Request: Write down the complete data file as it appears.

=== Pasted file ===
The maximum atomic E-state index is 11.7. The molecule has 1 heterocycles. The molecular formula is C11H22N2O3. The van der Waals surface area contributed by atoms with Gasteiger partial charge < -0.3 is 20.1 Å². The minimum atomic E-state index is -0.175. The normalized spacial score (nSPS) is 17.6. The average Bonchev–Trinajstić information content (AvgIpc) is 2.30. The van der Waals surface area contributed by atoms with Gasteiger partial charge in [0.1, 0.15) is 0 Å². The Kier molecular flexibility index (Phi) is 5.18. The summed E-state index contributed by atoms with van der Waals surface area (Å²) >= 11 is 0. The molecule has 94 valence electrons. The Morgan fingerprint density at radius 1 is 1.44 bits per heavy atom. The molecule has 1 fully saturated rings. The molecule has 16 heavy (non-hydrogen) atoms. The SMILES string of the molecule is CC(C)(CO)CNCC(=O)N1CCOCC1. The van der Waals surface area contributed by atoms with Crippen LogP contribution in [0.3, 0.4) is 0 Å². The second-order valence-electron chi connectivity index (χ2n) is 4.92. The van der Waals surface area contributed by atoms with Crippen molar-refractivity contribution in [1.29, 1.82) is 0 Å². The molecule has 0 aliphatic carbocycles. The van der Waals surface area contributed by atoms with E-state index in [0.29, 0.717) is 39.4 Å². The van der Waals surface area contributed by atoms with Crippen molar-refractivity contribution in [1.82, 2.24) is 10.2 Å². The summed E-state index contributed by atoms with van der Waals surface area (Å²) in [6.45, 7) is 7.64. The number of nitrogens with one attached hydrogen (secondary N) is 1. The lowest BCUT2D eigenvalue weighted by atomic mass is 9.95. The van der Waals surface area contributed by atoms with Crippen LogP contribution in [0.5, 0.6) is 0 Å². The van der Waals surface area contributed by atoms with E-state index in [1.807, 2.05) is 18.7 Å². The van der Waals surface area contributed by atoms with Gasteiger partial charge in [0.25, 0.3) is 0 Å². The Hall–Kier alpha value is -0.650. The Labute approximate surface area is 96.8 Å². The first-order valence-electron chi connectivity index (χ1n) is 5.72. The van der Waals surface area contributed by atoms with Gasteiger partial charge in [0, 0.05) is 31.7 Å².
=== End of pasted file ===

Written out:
The maximum atomic E-state index is 11.7. The molecule has 1 heterocycles. The molecular formula is C11H22N2O3. The van der Waals surface area contributed by atoms with Gasteiger partial charge < -0.3 is 20.1 Å². The minimum atomic E-state index is -0.175. The normalized spacial score (nSPS) is 17.6. The average Bonchev–Trinajstić information content (AvgIpc) is 2.30. The van der Waals surface area contributed by atoms with Gasteiger partial charge in [0.1, 0.15) is 0 Å². The Kier molecular flexibility index (Phi) is 5.18. The summed E-state index contributed by atoms with van der Waals surface area (Å²) >= 11 is 0. The molecule has 94 valence electrons. The Morgan fingerprint density at radius 1 is 1.44 bits per heavy atom. The molecule has 1 fully saturated rings. The molecule has 16 heavy (non-hydrogen) atoms. The SMILES string of the molecule is CC(C)(CO)CNCC(=O)N1CCOCC1. The van der Waals surface area contributed by atoms with Crippen LogP contribution in [0.3, 0.4) is 0 Å². The second-order valence-electron chi connectivity index (χ2n) is 4.92. The van der Waals surface area contributed by atoms with Crippen molar-refractivity contribution in [1.29, 1.82) is 0 Å². The molecule has 0 aliphatic carbocycles. The van der Waals surface area contributed by atoms with E-state index in [0.29, 0.717) is 39.4 Å². The van der Waals surface area contributed by atoms with Crippen molar-refractivity contribution in [1.82, 2.24) is 10.2 Å². The summed E-state index contributed by atoms with van der Waals surface area (Å²) in [6.45, 7) is 7.64. The number of nitrogens with one attached hydrogen (secondary N) is 1. The lowest BCUT2D eigenvalue weighted by atomic mass is 9.95. The van der Waals surface area contributed by atoms with Crippen LogP contribution in [0.5, 0.6) is 0 Å². The van der Waals surface area contributed by atoms with E-state index in [1.807, 2.05) is 18.7 Å². The van der Waals surface area contributed by atoms with Gasteiger partial charge in [0.25, 0.3) is 0 Å². The Hall–Kier alpha value is -0.650. The Labute approximate surface area is 96.8 Å². The first-order valence-electron chi connectivity index (χ1n) is 5.72. The van der Waals surface area contributed by atoms with Gasteiger partial charge in [0, 0.05) is 31.7 Å².